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Birth Defects Res B Dev Reprod Toxicol. 2009 Jun;86(3):157-75. doi: 10.1002/bdrb.20196.

Reduced water intake: Implications for rodent developmental and reproductive toxicity studies.

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  • 1Reproductive and Cancer Hazard Assessment Branch, Office of Environmental Health Hazard Assessment, California Environmental Protection Agency, Oakland and Sacramento, 94612, USA.


In developmental and reproductive toxicity studies, drinking water is a common means of delivering the test agent. Reduced consumption of toxicant-containing water raises questions about indirect effects of reduced maternal fluid consumption resulting from unpalatability, versus direct effects of the test compound. Issues to consider include: objective assessment of dehydration and thirst, the relative contributions of innate and learned behaviors to drinking behavior and flavor preference, and the objective assessment of physiologic stress. Not only do lab animals under ad lib conditions consume more water than the minimum required to maintain fluid balance, animals faced with water restriction have substantial physiologic capacity for protection of metabolic processes. Measures of blood biochemistry can provide quantifiable, objective indications of fluid balance, but changes in these parameters could result from other causes such as effects of a test toxicant. Consummatory behaviors in response to perceived need are highly influenced by learning. Hence, the drinking behavior, water intake, and flavor acceptance/preference of animals used in toxicology experiments could be subject to learning experiences with the test compound. Physiological symptoms of stress produced by water deprivation may be distinguishable from the symptoms associated with other generalized stressors, such as food deprivation, but doing so may be beyond the scope of most developmental or reproductive toxicity studies. Use of concurrent controls, paired to test groups for water consumption, could help distinguish between the direct effects of a test toxicant as opposed to effects of reduced water consumption alone.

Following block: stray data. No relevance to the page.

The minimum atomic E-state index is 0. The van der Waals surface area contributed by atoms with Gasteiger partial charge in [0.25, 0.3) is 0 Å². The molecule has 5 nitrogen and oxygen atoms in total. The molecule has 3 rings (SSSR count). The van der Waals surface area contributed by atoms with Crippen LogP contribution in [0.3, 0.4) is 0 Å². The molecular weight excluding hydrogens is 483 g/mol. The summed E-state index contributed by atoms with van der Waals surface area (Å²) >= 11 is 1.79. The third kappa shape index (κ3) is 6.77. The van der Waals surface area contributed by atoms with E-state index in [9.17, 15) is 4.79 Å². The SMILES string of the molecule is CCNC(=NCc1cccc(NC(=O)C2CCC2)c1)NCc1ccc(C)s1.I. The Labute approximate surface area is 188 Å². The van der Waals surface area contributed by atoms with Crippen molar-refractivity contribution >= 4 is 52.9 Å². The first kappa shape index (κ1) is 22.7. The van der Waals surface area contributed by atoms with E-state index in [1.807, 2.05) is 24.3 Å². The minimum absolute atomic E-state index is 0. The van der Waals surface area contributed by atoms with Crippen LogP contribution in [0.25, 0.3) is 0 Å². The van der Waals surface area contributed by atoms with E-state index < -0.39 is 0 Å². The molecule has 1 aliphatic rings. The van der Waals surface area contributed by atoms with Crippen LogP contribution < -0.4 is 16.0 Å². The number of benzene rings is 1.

2009 Wiley-Liss, Inc.

[PubMed - indexed for MEDLINE]
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